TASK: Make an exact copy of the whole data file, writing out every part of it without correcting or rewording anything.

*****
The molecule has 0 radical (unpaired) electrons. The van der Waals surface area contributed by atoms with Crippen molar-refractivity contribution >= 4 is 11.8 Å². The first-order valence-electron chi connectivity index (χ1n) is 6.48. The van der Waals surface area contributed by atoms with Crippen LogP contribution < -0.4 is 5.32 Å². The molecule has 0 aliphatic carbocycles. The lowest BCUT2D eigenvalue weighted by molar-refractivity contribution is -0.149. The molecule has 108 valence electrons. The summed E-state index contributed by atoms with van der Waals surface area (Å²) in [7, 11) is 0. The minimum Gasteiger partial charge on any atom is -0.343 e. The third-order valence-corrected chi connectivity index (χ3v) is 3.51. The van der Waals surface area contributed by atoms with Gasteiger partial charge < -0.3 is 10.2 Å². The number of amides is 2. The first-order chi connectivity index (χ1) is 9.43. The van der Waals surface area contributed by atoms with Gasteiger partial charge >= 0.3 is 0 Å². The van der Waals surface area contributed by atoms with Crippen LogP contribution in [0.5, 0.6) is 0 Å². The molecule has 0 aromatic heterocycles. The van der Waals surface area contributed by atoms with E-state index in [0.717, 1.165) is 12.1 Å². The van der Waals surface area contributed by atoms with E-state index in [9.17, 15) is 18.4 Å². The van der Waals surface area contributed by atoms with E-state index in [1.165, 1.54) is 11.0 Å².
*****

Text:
The molecule has 0 radical (unpaired) electrons. The van der Waals surface area contributed by atoms with Crippen molar-refractivity contribution >= 4 is 11.8 Å². The first-order valence-electron chi connectivity index (χ1n) is 6.48. The van der Waals surface area contributed by atoms with Crippen LogP contribution < -0.4 is 5.32 Å². The molecule has 0 aliphatic carbocycles. The lowest BCUT2D eigenvalue weighted by molar-refractivity contribution is -0.149. The molecule has 108 valence electrons. The summed E-state index contributed by atoms with van der Waals surface area (Å²) in [7, 11) is 0. The minimum Gasteiger partial charge on any atom is -0.343 e. The third-order valence-corrected chi connectivity index (χ3v) is 3.51. The van der Waals surface area contributed by atoms with Gasteiger partial charge < -0.3 is 10.2 Å². The number of amides is 2. The first-order chi connectivity index (χ1) is 9.43. The van der Waals surface area contributed by atoms with Gasteiger partial charge >= 0.3 is 0 Å². The van der Waals surface area contributed by atoms with Crippen LogP contribution in [0.5, 0.6) is 0 Å². The molecule has 0 aromatic heterocycles. The van der Waals surface area contributed by atoms with E-state index in [0.717, 1.165) is 12.1 Å². The van der Waals surface area contributed by atoms with E-state index in [9.17, 15) is 18.4 Å². The van der Waals surface area contributed by atoms with E-state index in [1.165, 1.54) is 11.0 Å².